On Aug. 20th, the City of Burlington instituted new policies limiting gathering sizes and alcohol sales to prevent the spread of COVID-19, right before University of Vermont students flooded back into Burlington to start a new semester.
Establishments with a First or Third Class License from the Department of Liquor and Lottery (DLL) may only serve alcohol from 8 am to 10 pm, according to the Burlington City Council COVID-19 Emergency Order re: Gathering Size and Alcohol Sales.
Most bars in Burlington had previously stayed open until 2 a.m. at the earliest.
“It’s a delicate balance between public health and the survival of our locally owned small businesses which are super important to our community,” executive director of Church Street Marketplace and Director of City of Burlington Business Support Kara Alnasrawi said.
The City Council order will remain in effect until Sept. 30, unless the Council amends, rescinds, or suspends the order, or until Mayor Miro ends the COVID-19 emergency in Burlington.
“The hope is that it won’t last forever; that it will just be for a temporary period of time until the students have adjusted to being back and the community has adjusted to having them back,” Alnasrawi said.
To keep businesses profitable while following social distancing restrictions, Alnasrawi said the City of Burlington launched an Open Streets Program where businesses are allowed to spill out into streets across the city on Saturdays, effectively expanding their revenue producing space.
An expanded sidewalks program was also launched so businesses can block up to two parking spaces in front of their establishment to either sell goods or to seat customers, according to Alnasrawi.
Brad Luck, co-owner of the downtown bar Rasputin’s, closed his business on Mar. 14 due to current State regulations and concerns about safety.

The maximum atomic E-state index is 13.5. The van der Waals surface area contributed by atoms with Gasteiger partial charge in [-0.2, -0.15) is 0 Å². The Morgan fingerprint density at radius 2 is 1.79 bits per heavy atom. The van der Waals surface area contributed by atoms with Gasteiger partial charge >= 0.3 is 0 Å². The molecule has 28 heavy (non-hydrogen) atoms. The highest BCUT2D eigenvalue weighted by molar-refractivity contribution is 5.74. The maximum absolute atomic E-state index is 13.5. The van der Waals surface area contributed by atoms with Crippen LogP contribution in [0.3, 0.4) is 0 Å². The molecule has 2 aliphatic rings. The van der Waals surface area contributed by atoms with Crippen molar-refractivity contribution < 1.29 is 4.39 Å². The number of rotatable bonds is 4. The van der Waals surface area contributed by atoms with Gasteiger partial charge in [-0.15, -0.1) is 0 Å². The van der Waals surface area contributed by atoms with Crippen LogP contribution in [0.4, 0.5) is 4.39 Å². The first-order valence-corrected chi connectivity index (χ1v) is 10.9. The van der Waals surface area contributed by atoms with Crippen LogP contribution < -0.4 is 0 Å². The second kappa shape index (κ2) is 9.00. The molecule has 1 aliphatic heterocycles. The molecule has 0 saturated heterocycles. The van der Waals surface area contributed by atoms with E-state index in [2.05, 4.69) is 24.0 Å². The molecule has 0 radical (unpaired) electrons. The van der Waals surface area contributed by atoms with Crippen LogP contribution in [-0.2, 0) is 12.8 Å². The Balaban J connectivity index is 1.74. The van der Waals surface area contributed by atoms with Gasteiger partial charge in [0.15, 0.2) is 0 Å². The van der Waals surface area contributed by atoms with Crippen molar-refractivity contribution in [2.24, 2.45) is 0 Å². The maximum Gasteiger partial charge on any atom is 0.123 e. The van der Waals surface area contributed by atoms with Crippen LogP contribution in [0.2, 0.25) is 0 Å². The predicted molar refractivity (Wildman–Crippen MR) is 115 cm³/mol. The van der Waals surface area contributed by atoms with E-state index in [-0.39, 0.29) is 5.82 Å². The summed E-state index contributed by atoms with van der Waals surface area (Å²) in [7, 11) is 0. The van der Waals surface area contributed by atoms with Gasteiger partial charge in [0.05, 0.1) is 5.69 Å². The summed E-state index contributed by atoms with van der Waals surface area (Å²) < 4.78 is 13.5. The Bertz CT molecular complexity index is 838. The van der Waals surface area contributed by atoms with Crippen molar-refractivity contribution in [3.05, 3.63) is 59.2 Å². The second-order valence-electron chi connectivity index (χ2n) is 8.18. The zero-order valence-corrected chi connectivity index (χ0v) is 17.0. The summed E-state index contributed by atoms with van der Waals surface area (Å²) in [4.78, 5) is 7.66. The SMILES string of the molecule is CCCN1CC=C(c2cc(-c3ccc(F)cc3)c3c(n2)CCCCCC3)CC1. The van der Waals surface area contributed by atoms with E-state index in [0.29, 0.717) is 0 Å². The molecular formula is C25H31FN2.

“We certainly have thought about trying to stay open with outdoor seating, but we don’t have a lot of road frontage,” Luck said. “It’s also just not the type of environment that people expect when they come to Rasputin’s, and we want to replicate the experience that people have, or return to it.”
Unable to take advantage of the Open Streets Program, Luck said Rasputin’s paid some employees with Paycheck Protection Program (PPP) money early on, while keeping some employees on for an additional eight weeks. The bar continues to access both state and federal resources to stay afloat without their usual summer inflow.
In reference to bars in Burlington that operate with indoor and outdoor seating, Luck said that bars inherently promote socialization, while lacking the structure to enforce social distancing.
“The act of drinking doesn’t promote wearing masks, and the idea of going to a bar is usually to hang out with other people and have fun and drink,” Luck said.
Earlier this summer, four establishments were issued warnings from the DLL for violating Governor Phil Scott’s state of emergency executive order, which limited outdoor operations to a maximum of 150 people and having all patrons seated. Red Square Bar and Grill and Ake’s Place received warnings on June 24th, and The Other Place and JP’s Pub on June 30, according to The Burlington Free Press.
Bars continuing to operate may face additional problems other than COVID-19 restrictions, as Alnasrawi said colder weather as a potential threat to Burlington’s businesses.
“When the weather changes anything outdoors will be problematic,” Alnasrawi said. “Currently, indoor dining is allowed and being indoors in a bar is allowed; I don’t envision that changing, it’s about whether members of the public will be comfortable doing that in winter.”
Current State guidelines cap indoor seating at 50% capacity with a max of 75 people.
Without supplemental outdoor seating, bars may struggle with such a limited capacity for guests and restrictions on their hours during colder months; however, another COVID-19 outbreak could be even more harmful to businesses and Burlington’s residents.
University of Vermont senior and Burlington resident Emma Starkweather said that the lessening presence of bars may create an unregulated, counterproductive social scene.
“After 11 pm, people are still going to be up and want to go out, especially on Fridays and on the weekend” Starkweather said. “I stopped by a party and the basement was ridiculously packed and I just turned around and walked home; it literally went back to normal, it was like there was no COVID-19, like everyone was at a house party.”
During the week of Sept. 3, UVM reported 3 positive COVID-19 tests, bringing the cumulative total to 12 students since Aug. 7, according to a Sept. 10 Vermont Cynic article.
The Aug. 20 Emergency Order will be reevaluated Sept. 14, two weeks into UVM’s fall semester.